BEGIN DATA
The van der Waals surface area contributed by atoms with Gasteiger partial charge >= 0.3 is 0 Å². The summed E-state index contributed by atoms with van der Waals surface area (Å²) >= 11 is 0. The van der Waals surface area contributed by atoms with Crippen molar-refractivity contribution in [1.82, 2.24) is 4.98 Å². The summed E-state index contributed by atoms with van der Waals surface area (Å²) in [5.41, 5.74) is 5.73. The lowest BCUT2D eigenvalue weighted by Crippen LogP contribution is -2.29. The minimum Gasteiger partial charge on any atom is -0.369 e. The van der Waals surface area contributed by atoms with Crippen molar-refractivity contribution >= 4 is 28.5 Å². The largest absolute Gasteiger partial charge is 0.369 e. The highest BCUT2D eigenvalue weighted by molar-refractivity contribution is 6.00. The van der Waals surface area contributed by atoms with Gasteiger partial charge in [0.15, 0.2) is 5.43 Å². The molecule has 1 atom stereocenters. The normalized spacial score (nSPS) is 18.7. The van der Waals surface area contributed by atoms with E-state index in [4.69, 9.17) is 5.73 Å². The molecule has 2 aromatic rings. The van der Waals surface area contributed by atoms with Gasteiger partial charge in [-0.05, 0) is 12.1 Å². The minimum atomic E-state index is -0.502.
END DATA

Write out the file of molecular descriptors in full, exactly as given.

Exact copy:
The van der Waals surface area contributed by atoms with Gasteiger partial charge >= 0.3 is 0 Å². The summed E-state index contributed by atoms with van der Waals surface area (Å²) >= 11 is 0. The van der Waals surface area contributed by atoms with Crippen molar-refractivity contribution in [1.82, 2.24) is 4.98 Å². The summed E-state index contributed by atoms with van der Waals surface area (Å²) in [5.41, 5.74) is 5.73. The lowest BCUT2D eigenvalue weighted by Crippen LogP contribution is -2.29. The minimum Gasteiger partial charge on any atom is -0.369 e. The van der Waals surface area contributed by atoms with Crippen molar-refractivity contribution >= 4 is 28.5 Å². The largest absolute Gasteiger partial charge is 0.369 e. The highest BCUT2D eigenvalue weighted by molar-refractivity contribution is 6.00. The van der Waals surface area contributed by atoms with Gasteiger partial charge in [0.15, 0.2) is 5.43 Å². The molecule has 1 atom stereocenters. The normalized spacial score (nSPS) is 18.7. The van der Waals surface area contributed by atoms with E-state index in [4.69, 9.17) is 5.73 Å². The molecule has 2 aromatic rings. The van der Waals surface area contributed by atoms with Gasteiger partial charge in [-0.05, 0) is 12.1 Å². The minimum atomic E-state index is -0.502.